Over the summer I’ve taken up cycling as a way to stay in shape and keep some weight off. There are a few bike paths near the house so I don’t need to ride on the streets. I find that going out early in the morning on the weekends the best. Most people tend to sleep in so there are less people on the paths other than joggers or dog walkers. Not that its a problem, it makes for a hassle-less ride.
Last weekend I awoke early and saw on the weather site that there was fog. I jumped to it to ride to a spot I knew there would be fog. I brought along my X-Pro1 and 35mm lens to get something.
Sadly, at 8:00 am the fog was burning off already, such that by the time I got to where I wanted to be, it was too late. I carried on though and ended up down at the Rideau river by the locks. There I scored a few photos. So all was not lost. There was still mist on the very calm waters.
And in an inlet the water was perfectly still allowing me to get these photos for my reflections series I’m poking along with.
As the days get shorter, and my ability to get out for a ride after work continues, I hope to maybe get some nice sunset photos as well. We shall see.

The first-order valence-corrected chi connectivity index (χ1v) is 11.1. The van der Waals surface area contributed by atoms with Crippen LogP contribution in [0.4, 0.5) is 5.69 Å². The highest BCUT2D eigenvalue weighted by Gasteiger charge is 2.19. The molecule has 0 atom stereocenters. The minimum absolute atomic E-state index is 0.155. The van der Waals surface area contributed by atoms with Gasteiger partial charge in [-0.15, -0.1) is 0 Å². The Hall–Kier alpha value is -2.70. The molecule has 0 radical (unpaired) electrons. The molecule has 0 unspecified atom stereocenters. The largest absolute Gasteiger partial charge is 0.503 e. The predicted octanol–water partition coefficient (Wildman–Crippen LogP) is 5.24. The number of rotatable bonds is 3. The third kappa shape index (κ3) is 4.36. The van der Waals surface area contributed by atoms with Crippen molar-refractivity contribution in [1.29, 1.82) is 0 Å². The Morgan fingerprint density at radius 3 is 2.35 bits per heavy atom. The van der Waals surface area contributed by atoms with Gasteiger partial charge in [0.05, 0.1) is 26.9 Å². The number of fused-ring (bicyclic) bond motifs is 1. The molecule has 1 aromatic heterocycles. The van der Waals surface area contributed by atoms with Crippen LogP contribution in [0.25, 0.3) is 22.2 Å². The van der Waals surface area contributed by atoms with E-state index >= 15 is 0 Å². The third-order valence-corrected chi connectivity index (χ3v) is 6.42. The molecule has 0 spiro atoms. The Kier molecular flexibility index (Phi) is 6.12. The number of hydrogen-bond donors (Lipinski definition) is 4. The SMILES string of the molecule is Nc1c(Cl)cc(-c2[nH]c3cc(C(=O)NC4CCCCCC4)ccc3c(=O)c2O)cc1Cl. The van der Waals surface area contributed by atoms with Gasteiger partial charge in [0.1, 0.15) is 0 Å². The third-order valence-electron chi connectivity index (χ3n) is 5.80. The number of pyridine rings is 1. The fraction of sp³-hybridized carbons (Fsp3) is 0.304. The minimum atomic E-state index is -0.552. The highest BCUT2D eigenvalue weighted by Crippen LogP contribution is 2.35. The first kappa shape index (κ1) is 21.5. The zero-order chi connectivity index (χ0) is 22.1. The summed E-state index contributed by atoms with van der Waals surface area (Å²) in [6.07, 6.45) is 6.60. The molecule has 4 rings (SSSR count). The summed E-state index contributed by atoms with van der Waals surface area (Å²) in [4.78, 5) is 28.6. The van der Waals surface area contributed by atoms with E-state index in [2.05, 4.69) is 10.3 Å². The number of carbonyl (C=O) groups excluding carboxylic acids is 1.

I’m not one to go for the Internet fads, but I found this photo in my archives, and figured bringing it out for “Throwback Thursday” was an option.
A few years back I took an online photography course through Harry Nowell. It was a six month span where he would provide a topic or theme, give regular video updates and at the end of the month critique a selection of photos. It was a lot of fun. I took it not so much to improve my skills as to get the creative juices flowing. It worked, and some of the photos I ended up selling as stock on istockphoto.com. Double bonus!
This was the first challenge/theme in April of whatever year it was – slow shutter speed. And if memory serves, the speed had to be no faster than 4 or 5 seconds. I thought of rushing water and it drew me to the Rideau Falls in downtown Ottawa.
I used my Nikon D700 with a 16-35 f4 lens. To get the soft flow of water with the 5 second or more exposure, I racked the aperture as small as it would go and put on a ND4 and polarizer filter. The filters caused a bit of vignetting which I had to crop out. But the end result was great. The black and white treatment works well, given the time of year when everything is brown and grey anyway.